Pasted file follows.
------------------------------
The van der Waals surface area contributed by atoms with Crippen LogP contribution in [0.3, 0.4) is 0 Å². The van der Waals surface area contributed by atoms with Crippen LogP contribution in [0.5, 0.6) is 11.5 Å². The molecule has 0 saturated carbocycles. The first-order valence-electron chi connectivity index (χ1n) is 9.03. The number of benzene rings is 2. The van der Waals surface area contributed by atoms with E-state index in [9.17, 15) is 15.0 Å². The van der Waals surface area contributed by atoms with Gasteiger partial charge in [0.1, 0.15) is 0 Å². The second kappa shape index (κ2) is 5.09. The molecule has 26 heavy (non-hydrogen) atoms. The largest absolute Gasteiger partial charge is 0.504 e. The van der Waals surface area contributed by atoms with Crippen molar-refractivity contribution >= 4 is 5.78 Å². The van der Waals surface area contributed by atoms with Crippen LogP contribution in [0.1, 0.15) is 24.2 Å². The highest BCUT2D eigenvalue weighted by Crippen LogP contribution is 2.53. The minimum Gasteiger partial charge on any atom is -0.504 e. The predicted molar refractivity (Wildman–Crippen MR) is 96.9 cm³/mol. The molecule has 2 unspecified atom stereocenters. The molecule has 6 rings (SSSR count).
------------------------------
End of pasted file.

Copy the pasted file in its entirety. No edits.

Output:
The van der Waals surface area contributed by atoms with Crippen LogP contribution in [0.3, 0.4) is 0 Å². The van der Waals surface area contributed by atoms with Crippen LogP contribution in [0.5, 0.6) is 11.5 Å². The molecule has 0 saturated carbocycles. The first-order valence-electron chi connectivity index (χ1n) is 9.03. The number of benzene rings is 2. The van der Waals surface area contributed by atoms with E-state index in [9.17, 15) is 15.0 Å². The van der Waals surface area contributed by atoms with Gasteiger partial charge in [0.1, 0.15) is 0 Å². The second kappa shape index (κ2) is 5.09. The molecule has 26 heavy (non-hydrogen) atoms. The largest absolute Gasteiger partial charge is 0.504 e. The van der Waals surface area contributed by atoms with Crippen molar-refractivity contribution >= 4 is 5.78 Å². The van der Waals surface area contributed by atoms with Crippen LogP contribution in [0.1, 0.15) is 24.2 Å². The highest BCUT2D eigenvalue weighted by Crippen LogP contribution is 2.53. The minimum Gasteiger partial charge on any atom is -0.504 e. The predicted molar refractivity (Wildman–Crippen MR) is 96.9 cm³/mol. The molecule has 2 unspecified atom stereocenters. The molecule has 6 rings (SSSR count).